Ivy Rubbish Disposal
Those residents serviced by Ivy Rubbish Disposal will receive a rate reduction of $1.15 to $1.50 a month. There will be no greenwaste program implemented in the Ivy service area because their refuse is taken to the Southeast Resource Recovery Facility (SERRF) in Long Beach. This is a waste-to-energy incineration facility and the City receives diversion credit for the trash disposed of at that site.
Ivy customers will have no changes in their route pick-up days and they can continue to co-mingle the recyclables which are separated at the recycling facility.
If you have any questions about the new refuse contracts, please contact the Public Works Department at (310) 541-6500.
Los Angeles County Health officials urge residents to stop these pests, whose number grow with new foliage.
Rats and mice increase in residential neighborhoods in spring because seasonal fruits and vegetation give rodents what they need to thrive. Rodents spread disease, contaminate food and chew up structures, so City residents need to take action early and quickly.
The Los Angeles County Health Department advises that to eliminate conditions that invite these rodents, all pet food, seeds, and garbage should be stored in rodent-proof containers. Also, residents should make efforts to reduce other attractions such as snails, fruits, berries, and dog droppings. Do not leave pet food out overnight.
City residents are advised to trim back vegetation such as ivy, weeds, vines, bushes , and other ground covers. Remove trash, debris, and castoff materials, and store wood piles at least 18 inches off the ground and a foot away from walls and fences. To keep rodents from entering homes and garages, make sure that openings to foundations are repaired, that crawl hole and attic screens are in good condition, and that garage doors have weather stripping. Rodents only need one-quarter of an inch to enter into a structure!
Some of the telltale signs of rodent infestation are animal droppings, hollowed-out fruit, stripped bark, empty garden snail shells, gnaw marks on items stored inside or outside, and even on wooden doors. At night, they can usually be heard scurrying in attics or behind walls.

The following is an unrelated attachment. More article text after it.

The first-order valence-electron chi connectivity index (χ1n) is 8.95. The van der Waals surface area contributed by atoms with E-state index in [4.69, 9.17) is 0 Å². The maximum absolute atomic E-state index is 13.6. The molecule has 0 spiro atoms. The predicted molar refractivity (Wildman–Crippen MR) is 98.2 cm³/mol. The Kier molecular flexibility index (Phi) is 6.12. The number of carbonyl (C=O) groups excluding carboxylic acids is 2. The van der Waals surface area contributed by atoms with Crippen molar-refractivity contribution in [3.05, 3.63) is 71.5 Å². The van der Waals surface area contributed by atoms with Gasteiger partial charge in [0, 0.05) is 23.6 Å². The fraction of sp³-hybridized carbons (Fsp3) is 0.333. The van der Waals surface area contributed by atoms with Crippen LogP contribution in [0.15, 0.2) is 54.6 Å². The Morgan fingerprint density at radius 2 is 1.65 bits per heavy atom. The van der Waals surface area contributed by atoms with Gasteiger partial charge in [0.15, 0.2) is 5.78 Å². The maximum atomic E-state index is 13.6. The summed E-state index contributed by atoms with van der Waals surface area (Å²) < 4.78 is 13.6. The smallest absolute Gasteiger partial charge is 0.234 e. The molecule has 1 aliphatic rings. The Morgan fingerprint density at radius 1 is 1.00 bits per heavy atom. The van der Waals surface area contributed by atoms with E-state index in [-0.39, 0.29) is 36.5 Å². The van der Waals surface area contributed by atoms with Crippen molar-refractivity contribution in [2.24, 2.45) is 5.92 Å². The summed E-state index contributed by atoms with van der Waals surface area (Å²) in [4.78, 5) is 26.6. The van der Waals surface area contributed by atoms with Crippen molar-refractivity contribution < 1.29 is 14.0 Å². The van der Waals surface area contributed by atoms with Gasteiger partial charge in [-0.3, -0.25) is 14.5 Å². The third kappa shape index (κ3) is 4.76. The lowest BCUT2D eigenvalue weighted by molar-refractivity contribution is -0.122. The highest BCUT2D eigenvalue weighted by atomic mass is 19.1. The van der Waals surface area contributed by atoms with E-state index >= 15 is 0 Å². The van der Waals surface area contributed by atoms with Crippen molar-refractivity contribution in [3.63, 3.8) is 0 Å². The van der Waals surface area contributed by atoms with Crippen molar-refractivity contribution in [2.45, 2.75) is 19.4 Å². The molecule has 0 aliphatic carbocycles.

The Health Department recommends using mechanical snap traps or approved rodent poison to control rats and mice; however, make sure poison is kept away from children and pets. Always follow the label instructions exactly. If a homeowner is unsure of whether it's safe to use poison, use a trap instead.
Residents of Rancho Palos Verdes can get rodent control information by calling the Department of Health Services at (213) 881-4046.
The City may be only twenty-four years old, but many of its storm drain systems are 40 to 50 years old and are in need of repair and/or replacement. Consisting primarily of short corrugated metal pipes, these systems run under roadways and outlet into canyons. Many of the metal pipes have begun to corrode and rust. Continued deterioration can cause them to eventually collapse, which will subsequently lead to the failure of the roadways above them. Several of these systems cross major arterial roadways such as Palos Verdes Drive East and Palos Verdes Drive South (See photos).
This past January, the City Council authorized the Public Works Department to begin the preparation of a Citywide Master Plan of Drainage to analyze all storm drain systems and identify deteriorated pipes. Now in the final stages, this study has identified several storm drain systems that have begun to fail due to age and/or settlement. Obviously, the cost of replacing these systems can be quite costly and the Public Works Department has been investigating new technology which facilitates restoration of pipes at a fraction of the replacement cost. For example, one method called "Slip Lining" is the process of inserting a new smaller diameter pipe inside the existing deteriorated one. By eliminating the need to dig out and replace the existing pipe, a significant savings will be realized.
The $99,018 contract for this study was awarded to the firm of AKM Consulting Engineers which was chosen because of their experience in developing master drainage plans for other cities, and because of the excellent references given by municipalities who have utilized this firm's services.
This study is due to be completed in July of this year and the Public Works Department plans on implementing the repairs and replacements of critically damaged pipes prior to the start of the rainy season.